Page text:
I HAVE read 2 recent news stories originating from the Singapore Straits Times (ST) with an equal degree of bemusement and surprise. Bemused because the stories were somewhat puzzling and amusing. Surprised because of the shocking levels of quality control for the paper which prides itself with straightjacket reporting. The paper just can’t seem to get its very basic facts right.
On 7 October, ST reported that: A milestone interest payment for a huge debt owed to Abu Dhabi that falls due in mid-October is presenting Prime Minister Mahathir Mohamad’s new government with its most serious economic challenge yet as it struggles with the aftershocks from the 1Malaysia Development Bhd (1MDB) scandal.
The interest charge of US$50.3 million represents the first financial commitment that the Pakatan Harapan (PH) coalition government must honour over the 1MDB affair since coming to power after the general election in May.
A full settlement of the milestone payment before the deadline on Oct 15 would amount to an explicit recognition on the part of Tun Dr Mahathir’s new administration that it recognises the liabilities and commitments it inherited from the previous government on all 1MDB-related matters. That in turn, would set a dangerous precedent, which other creditors of the scandal-plagued sovereign fund are likely to seize upon when demanding the settlement of debts.
Firstly, the interest payment in October is certainly NOT the first this administration has faced with the 1MDB bonds. On 31 May 2018, Finance Minister Lim Guan Eng already announced that he had “very reluctantly” signed of the interest payment of RM143.75 million the previous day for a 1MDB bond ‘guaranteed’ by International Petroleum Investment Corporation (IPIC).
And what “dangerous precedent” is ST referring to?
Yes, we don’t have a choice but to fulfil our commitments for the bonds where the MoF had previously provided ‘back-to-back’ guarantees to IPIC. The failure to do so would immediately trigger potential defaults and downgrades for all the Government’s other borrowings. However, making current payments does not in any way mean that we concede to our fight against those who have defrauded 1MDB and the Malaysian government. Both the Finance and Prime Ministers have previously highlighted that we will pursue all legal claims against those who are complicit in the heist against Malaysians, including but not limited to the investment bankers and individual culprits.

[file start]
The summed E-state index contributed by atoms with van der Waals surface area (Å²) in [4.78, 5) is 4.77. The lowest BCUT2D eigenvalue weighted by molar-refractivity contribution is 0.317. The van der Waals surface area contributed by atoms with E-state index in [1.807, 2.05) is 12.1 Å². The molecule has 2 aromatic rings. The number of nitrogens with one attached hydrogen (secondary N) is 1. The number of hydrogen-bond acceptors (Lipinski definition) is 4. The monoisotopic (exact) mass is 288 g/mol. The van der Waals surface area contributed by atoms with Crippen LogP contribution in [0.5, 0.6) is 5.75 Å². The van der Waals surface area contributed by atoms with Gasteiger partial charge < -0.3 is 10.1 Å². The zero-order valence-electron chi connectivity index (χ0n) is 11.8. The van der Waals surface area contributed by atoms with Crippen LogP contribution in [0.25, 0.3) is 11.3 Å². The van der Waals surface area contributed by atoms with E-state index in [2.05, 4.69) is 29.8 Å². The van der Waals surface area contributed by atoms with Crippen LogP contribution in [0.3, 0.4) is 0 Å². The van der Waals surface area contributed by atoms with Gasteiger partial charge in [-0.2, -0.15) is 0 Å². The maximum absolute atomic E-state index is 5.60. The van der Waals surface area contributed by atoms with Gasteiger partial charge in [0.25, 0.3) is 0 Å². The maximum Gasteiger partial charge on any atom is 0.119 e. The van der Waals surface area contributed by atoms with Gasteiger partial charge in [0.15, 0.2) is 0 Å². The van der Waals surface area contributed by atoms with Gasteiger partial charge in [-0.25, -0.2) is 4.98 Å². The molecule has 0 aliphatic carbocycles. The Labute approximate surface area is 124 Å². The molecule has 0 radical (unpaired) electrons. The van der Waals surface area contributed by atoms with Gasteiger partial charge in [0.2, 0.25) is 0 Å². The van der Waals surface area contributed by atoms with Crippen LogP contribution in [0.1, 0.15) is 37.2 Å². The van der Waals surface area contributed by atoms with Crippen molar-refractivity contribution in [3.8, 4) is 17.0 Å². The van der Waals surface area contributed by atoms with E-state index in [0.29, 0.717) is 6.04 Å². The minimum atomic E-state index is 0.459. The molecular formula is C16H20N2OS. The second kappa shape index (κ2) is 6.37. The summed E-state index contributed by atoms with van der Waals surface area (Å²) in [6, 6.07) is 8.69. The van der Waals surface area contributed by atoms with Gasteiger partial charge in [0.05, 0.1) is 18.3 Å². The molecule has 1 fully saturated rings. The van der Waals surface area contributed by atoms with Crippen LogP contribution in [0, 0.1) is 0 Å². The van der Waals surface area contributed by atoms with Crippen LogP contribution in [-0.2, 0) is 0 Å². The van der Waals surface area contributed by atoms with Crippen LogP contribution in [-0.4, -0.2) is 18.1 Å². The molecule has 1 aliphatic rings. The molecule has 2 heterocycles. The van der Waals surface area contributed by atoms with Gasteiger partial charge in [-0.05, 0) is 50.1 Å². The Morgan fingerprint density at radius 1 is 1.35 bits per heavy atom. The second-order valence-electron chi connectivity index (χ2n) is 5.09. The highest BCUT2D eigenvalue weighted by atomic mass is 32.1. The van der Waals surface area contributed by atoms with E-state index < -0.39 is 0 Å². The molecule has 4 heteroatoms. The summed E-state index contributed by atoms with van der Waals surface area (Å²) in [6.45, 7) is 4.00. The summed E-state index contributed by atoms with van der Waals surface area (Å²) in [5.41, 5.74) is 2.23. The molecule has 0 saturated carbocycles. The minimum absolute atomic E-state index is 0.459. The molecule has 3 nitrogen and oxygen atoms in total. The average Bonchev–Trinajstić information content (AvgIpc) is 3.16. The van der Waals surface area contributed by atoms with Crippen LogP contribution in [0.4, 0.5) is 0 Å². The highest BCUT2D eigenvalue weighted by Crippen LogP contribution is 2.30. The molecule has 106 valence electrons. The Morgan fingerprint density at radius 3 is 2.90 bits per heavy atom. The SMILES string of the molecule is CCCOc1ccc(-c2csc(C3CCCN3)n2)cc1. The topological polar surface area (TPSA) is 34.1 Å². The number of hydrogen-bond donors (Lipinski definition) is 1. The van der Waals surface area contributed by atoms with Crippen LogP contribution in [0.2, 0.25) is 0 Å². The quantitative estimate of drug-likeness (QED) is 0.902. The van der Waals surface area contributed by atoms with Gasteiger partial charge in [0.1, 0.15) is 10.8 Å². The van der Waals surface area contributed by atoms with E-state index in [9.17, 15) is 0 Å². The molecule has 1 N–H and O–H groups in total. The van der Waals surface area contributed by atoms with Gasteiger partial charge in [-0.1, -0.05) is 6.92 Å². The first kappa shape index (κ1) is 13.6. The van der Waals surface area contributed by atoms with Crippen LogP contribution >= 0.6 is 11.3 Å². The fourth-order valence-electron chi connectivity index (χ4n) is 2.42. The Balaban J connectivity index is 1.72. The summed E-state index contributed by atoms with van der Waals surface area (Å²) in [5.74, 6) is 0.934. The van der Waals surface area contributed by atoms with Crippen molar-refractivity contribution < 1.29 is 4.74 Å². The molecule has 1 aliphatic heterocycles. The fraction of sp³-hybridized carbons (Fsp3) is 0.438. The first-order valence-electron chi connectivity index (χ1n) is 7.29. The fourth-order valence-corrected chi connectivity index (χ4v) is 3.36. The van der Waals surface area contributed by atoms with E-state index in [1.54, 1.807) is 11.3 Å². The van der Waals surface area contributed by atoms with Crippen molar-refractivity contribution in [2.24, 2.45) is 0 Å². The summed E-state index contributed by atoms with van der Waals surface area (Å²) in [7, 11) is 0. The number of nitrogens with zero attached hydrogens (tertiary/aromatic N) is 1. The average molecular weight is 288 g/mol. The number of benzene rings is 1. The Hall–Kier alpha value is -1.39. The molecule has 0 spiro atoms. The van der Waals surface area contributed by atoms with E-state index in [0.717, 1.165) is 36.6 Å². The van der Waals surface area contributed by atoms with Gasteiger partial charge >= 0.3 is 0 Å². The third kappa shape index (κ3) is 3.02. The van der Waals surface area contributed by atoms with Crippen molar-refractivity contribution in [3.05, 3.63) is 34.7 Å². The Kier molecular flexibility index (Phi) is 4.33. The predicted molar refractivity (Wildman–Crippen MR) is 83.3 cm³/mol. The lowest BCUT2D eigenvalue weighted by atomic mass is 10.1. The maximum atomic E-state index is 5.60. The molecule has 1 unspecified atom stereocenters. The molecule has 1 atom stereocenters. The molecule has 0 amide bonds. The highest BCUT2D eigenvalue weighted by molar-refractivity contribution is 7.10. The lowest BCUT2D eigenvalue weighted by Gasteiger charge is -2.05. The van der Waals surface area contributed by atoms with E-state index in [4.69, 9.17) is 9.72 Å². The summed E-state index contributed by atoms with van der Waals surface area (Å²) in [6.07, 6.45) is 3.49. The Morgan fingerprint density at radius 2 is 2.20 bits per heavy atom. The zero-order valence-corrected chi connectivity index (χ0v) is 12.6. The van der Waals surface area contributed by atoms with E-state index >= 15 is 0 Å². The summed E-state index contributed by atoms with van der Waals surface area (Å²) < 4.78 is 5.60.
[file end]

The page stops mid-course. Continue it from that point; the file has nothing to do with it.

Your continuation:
So who are these mysterious “two senior Malaysian government officials, who report directly to Dr Mahathir on 1MDB related matters”, who purported squeaked to ST that “Kuala Lumpur is inclined to renege on the interest payment”?
ST got it so wrong because MoF had already authorized and made the October coupon payments without fuss. Surely, ST can get better sources for its stories.
We didn’t make an official response to ST as we didn’t have a bone to pick against the Singapore paper. However, ST followed up on 14 October with a story headlined “Malaysia’s 1MDB Debt to Abu Dhabi may have Ballooned”.
The story by the same writer claimed that
The conundrum facing the Malaysian government is that the commitments listed in the IPIC statement to the London Stock Exchange, amounting to roughly US$6.89 billion before interest charges, are more than double the sum Kuala Lumpur believes is owed to Abu Dhabi.
I’ve checked and double-checked the IPIC statement to the London bourse.
The Abu Dhabi company stated that the guarantee for IPIC debts amounting to approximately US$6.89 billion will be assumed by its parent company Mudabala Development Company PJSC. The announcement at the same time discloses that the “Guaranteed Obligations” provided by IPIC for the two 1MDB bonds amounting to US$3.5 billion, will also be assumed by Mudabala. It doesn’t say that 1MDB owed US$6.89 billion in debts to IPIC or Mudabala.
Hence, I’m stunned by the ST reporting standards when both the writer and its editors failed to read and understand the legal-financial statement by IPIC. At the very least, they should have obtained legal or financial advice from those who did. Or alternatively, they could have contacted the Malaysian Ministry of Finance for clarifications.
What I’m particularly curious about however, is the fact that the above aren’t the first time the ST has misreported. ST wrote that “Malaysians are shrugging off the 1MDB scandal” on 28 April. It was ST who broke the story on 9 May 2017 that “Datuk Seri Najib Razak has all but tied up the deal with Dalian Wanda” on the sale of Bandar Malaysia – which turned turkey because the then Malaysian Prime Minister didn’t even walk away with a perfunctory Memorandum of Understanding (MoU) with Wanda.
ST even reported in April 2017 that 1MDB would sign a settlement with IPIC with the former will make payments the latter with “most of the money would come from the sale of ‘fund units’ from 1MDB subsidiary Brazen Sky to an undisclosed buyer”. We know of course that this is poppycock because the Brazen Sky ‘fund units’ was nothing but a fraudulent investment vehicle.
So, what’s up with The Singapore Straits Times on its persistent misreporting on 1MDB? TONY PUA
Member of Parliament for Damansara
Political Secretary to Minister of Finance